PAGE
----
Phenolamides constitute a diverse class of secondary metabolites that are found ubiquitously in plants and have been implicated to play an important role in a wide range of biological processes, such as plant development and defense. However, spatiotemporal accumulation patterns of phenolamides in rice, one of the most important crops, are not available, and no gene responsible for phenolamide biosynthesis has been identified in this species. In this study, we report the comprehensive metabolic profiling and natural variation analysis of phenolamides in a collection of rice germplasm using a liquid chromatography-mass spectrometry-based targeted metabolomics method. Spatiotemporal controlled accumulations were observed for most phenolamides, together with their differential accumulations between the two major subspecies of rice. Further metabolic genome-wide association study (mGWAS) in rice leaf and in vivo metabolic analysis of the transgenic plants identified Os12g27220 and Os12g27254 as two spermidine hydroxycinnamoyl transferases that might underlie the natural variation of levels of spermidine conjugates in rice. Our work demonstrates that gene-to-metabolite analysis by mGWAS provides a useful tool for functional gene identification and omics-based crop genetic improvement.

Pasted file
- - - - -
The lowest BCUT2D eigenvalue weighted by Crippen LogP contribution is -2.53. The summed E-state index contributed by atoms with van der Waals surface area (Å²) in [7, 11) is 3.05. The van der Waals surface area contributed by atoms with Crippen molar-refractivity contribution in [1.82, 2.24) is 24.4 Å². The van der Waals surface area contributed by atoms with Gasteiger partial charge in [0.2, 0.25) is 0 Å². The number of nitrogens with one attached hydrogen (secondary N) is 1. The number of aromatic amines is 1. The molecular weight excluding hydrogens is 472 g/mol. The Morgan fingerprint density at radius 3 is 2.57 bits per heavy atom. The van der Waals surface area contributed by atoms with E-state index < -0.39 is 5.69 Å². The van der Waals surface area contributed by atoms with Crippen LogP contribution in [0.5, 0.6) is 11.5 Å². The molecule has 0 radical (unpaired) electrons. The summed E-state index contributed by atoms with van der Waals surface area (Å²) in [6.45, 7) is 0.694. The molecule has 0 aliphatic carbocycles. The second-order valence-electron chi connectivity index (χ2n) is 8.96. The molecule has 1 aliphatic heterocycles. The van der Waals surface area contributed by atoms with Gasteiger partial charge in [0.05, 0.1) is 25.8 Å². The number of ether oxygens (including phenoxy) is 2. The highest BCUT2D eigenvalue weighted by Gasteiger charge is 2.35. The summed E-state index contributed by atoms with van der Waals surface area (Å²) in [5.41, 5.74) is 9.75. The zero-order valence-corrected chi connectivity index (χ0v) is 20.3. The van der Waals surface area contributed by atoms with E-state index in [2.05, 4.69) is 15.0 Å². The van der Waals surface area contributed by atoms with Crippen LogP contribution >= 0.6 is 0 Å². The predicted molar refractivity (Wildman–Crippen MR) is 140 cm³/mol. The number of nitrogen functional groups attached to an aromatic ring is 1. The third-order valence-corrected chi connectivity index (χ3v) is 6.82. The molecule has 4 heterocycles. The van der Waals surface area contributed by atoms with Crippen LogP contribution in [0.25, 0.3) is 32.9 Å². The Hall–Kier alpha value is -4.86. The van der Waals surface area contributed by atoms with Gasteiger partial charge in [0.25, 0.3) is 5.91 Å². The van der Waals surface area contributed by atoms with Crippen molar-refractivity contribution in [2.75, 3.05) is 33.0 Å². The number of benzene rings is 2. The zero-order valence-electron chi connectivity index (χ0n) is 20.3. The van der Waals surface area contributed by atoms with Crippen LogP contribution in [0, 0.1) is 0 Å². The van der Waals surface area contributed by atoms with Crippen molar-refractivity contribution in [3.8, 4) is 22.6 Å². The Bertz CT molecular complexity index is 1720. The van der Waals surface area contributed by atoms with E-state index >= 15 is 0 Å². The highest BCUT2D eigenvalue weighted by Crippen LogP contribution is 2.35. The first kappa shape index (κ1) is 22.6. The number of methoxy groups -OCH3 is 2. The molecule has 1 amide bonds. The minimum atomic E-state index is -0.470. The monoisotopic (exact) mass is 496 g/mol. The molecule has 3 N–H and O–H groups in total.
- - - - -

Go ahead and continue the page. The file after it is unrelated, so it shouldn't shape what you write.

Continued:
Keywords: Oryza sativa; metabolic profiling; natural variation; phenolamides; spermidine acyltransferase.
Copyright © 2015 The Author. Published by Elsevier Inc. All rights reserved.